I was willing to take the chance to increase power and save energy and drop the $250 to give them a try. Super easy to install like any ring, except you get 5 different mounting positions depending on where you want the power portion to begin. I went with the neutral recommended position 3. Spinning them in the bike stand it was a bit weird to see an out of round chain ring, giving the appearance it was bouncing up and down. 

The first test ride I thought it would be awkward, but after about 5 minutes you could not even notice them. I found a hill to see if I could notice a difference and that is where I really could feel the benefit. Once the watts required to push up the hill kicked in, the down stroke had noticeably more power per pedal and I could hold my cadence in a harder gear than normal. On the flats once I got up to speed and into my rhythm I also noticed it was easier to hold the speed.

Six months into the new rings, I rave about them to everyone and even went from a 53 to 54 big ring because of the top end benefits. The benefits are real and the hype is true. If you want more power climbing and the ability to hold a higher speed on the flats you should look into getting a set of Q rings.

Rotor site

Monday, July 13, 2015

Under Armour SpeedForm Gemini Review: Part II

As mentioned in Part I of our review, our team recently received the new SpeedForm Geminis from Under Armour. Since UA is relatively new to the runner/triathlete space, we want to share our feedback as a team to the endurance community. Ryan Nuckols (Illinois) is currently training for the Chicago Marathon and put together this video review after a few weeks of testing.

Related Posts:

Under Armour SpeedForm Gemini Review: Part I - Kristen Lodge (Arizona)

Friday, July 10, 2015

Ceramic Speed Review

Triple Threat friend and professional triathlete Guilherme Ferreira Campos wrote up these thoughts on gear that will make you faster from a company called Ceramic Speed. Thanks G!

Ceramic Speed Bearings, Pulley Wheels and UFO Chain

I recently upgraded a few components of my Cervelo P5 Tri Bike with Ceramic Speed parts. That is for sure, the simplest and easiest thing I could have done to save some watts and gain the so desired “free” speed. As athletes we wanna take the most advantage we can from our equipment, and while equipment and technology doesn’t buy you fitness or substitute those hard long miles in the saddle, the best and right equipment on top of solid training leads to a huge advantage on race day!

Ceramic Speed is a company based in Denmark, now sponsoring a few of the best pro triathletes in the business and also a couple of Pro Tour cycling teams. Their products have been tested by the fastest riders out there and below I will address why it is a “no brainer” investment for your bike.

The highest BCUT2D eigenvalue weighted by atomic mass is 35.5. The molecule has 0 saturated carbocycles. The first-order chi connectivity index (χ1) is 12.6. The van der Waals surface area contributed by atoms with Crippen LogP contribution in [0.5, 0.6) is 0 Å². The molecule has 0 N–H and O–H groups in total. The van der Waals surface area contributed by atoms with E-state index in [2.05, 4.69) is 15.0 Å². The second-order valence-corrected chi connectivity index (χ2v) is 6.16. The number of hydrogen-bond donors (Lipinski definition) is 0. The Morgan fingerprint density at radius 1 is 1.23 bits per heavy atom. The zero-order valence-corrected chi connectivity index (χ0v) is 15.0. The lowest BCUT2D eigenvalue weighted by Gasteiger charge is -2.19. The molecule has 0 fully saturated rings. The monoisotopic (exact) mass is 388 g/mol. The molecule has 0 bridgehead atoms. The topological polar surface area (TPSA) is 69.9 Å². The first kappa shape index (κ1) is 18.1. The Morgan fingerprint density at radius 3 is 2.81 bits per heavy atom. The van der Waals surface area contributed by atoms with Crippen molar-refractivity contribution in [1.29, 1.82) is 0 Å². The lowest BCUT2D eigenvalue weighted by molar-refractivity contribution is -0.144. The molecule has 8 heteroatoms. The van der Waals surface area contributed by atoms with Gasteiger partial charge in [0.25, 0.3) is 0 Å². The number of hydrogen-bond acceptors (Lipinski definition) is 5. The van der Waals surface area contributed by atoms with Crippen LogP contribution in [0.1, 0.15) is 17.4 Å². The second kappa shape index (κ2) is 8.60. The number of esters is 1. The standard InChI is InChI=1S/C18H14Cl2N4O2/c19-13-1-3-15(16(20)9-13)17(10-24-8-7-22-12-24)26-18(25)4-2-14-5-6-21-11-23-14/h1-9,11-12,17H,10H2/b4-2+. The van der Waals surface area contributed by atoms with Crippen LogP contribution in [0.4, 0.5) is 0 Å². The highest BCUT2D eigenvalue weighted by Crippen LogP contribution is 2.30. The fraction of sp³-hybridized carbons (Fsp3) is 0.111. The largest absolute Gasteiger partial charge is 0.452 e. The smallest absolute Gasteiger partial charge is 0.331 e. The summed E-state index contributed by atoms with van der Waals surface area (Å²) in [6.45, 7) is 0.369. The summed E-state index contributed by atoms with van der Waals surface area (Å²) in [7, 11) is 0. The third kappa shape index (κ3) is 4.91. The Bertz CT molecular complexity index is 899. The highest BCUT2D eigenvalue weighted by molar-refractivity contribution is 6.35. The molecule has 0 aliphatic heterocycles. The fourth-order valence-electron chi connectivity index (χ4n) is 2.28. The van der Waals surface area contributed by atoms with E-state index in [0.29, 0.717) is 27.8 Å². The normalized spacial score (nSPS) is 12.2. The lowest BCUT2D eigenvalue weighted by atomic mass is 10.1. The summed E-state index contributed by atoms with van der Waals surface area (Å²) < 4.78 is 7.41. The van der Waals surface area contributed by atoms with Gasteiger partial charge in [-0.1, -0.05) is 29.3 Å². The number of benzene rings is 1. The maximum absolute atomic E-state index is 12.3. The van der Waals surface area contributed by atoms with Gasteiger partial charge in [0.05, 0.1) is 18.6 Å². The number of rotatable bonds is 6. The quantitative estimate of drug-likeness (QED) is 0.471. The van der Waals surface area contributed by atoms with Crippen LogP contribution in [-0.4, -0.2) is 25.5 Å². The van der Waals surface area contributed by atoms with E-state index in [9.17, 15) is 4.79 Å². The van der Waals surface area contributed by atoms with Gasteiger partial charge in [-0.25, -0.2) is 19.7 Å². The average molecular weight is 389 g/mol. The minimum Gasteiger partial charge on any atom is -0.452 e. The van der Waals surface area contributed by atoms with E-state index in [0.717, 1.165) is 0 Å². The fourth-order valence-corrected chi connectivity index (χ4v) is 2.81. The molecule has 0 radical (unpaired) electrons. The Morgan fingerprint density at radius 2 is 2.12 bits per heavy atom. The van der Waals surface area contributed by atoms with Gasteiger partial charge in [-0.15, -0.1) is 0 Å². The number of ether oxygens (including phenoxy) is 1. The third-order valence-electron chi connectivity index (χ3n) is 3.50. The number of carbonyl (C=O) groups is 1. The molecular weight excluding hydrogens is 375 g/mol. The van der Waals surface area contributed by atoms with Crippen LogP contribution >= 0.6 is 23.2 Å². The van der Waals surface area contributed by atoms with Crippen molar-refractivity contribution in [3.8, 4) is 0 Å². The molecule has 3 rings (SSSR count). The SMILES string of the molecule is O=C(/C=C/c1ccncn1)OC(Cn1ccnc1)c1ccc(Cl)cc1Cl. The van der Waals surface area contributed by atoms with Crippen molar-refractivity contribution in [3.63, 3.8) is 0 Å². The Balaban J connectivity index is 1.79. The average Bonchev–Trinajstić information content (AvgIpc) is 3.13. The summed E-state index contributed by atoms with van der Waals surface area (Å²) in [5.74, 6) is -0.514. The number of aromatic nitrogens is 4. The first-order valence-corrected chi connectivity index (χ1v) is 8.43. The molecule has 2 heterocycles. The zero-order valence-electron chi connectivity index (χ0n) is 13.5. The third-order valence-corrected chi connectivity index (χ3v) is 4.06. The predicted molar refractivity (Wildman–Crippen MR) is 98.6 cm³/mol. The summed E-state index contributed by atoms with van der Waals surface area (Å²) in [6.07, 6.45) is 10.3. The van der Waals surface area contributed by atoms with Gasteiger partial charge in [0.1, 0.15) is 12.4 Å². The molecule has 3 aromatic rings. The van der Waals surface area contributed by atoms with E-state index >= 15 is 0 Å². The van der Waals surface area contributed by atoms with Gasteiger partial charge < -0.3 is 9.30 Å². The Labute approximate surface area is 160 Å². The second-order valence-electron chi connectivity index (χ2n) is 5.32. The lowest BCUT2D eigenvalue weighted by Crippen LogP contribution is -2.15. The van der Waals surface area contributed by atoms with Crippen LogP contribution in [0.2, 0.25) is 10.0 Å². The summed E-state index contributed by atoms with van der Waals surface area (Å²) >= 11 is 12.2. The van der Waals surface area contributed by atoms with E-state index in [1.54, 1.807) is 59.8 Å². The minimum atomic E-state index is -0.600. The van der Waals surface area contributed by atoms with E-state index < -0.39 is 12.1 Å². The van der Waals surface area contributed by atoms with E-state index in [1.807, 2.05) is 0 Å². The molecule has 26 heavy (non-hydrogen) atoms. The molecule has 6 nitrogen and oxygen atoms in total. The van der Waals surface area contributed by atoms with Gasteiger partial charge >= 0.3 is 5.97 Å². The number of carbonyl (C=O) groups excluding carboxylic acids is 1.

First of all, Ceramic Speed has world class customer service and once you decide to upgrade your bike they will take care of all details for those parts to fit your BB, frameset and groupset.

They also just bought UltraFast Optimized, a company that coats chains, adding another upgrade to the race day arsenal that I will talk about by the end of the article.

The main benefits of having the whole upgrade are:
  • Save energy due to extremely low friction
  • Last 3-5 times longer than other bearings on the market
  • The lower rolling resistance increases your power transfer when pedaling
  • Increased top speed with improved power transfer
  • High performance bearings made with special quality CeramicSpeed balls

The Ceramic Speed upgrade can save from 6-9 watts when used with the UFO chain on race day, and according to the company up to 9 min on a 112mi Ironman bike! Eliminating friction plays a big role together with aerodynamics on a long course triathlon bike, allowing you not only to ride to your full potential, but also to run your best off the bike!

The UFO chain is supposed to be installed the day before the race, as it has a “lifetime” of about 200mi, used only in races!

The other parts you can leave on the bike and they have very good durability if you do regular maintainence on your bike, especially after wet rides or rain!

You can find full, detailed information at

Related Posts:

Guilherme Ferreira Campos: Pursuing the Dream

Choosing a Triathlon Wheelset

Fizik Tritone Review

Monday, July 6, 2015

Open Water Tips From a Mediocre Swimmer

First of all, let me be clear that I’m not an elite swimmer. Some people are naturally a “fish” from a young age. Not me. I hated swimming lessons as a kid. I never had a phobia of water, but just didn't like it. I casually began experimenting with swimming as a way to stay in shape after hurting my knee running in my early 20’s. A few months later I did my first triathlon and the rest is history. I joined a masters team, which helped me a ton. In addition to a handful of triathlons a year, I also raced ~20 aquathons (just swim/run) on Thursday evenings in Wisconsin's often choppy Lake Mendota. I credit these experiences with helping me stay calm during the swim at my insane, white-cap Ironman debut in 2012.

All that said, here are some things that help me tackle the infamous washing machine that is the triathlon swim:

1) Get in the water as soon as possible. I tell this to everyone. Even if it’s only for a few minutes, this time is invaluable, especially if the water is cold. Do breaststroke, tread water, whatever. Just get acclimated before the gun goes off.

2) While warming up, get your mind ready as well. It’s not an ego thing, but I often say to myself “I’m a good swimmer, I’m a good swimmer.” I’ve worked hard, and so have you! Think about all the hard practice sessions you've put in and get into that Bring It On mentality.

come on in, the water's fine
3) Position yourself well – use common sense here... if you're the fastest fish in the water then by all means, line up front and center. CAUTION: if you're not, you will get run over. Start on the side or towards the back until you've got some experience and greater confidence in open water.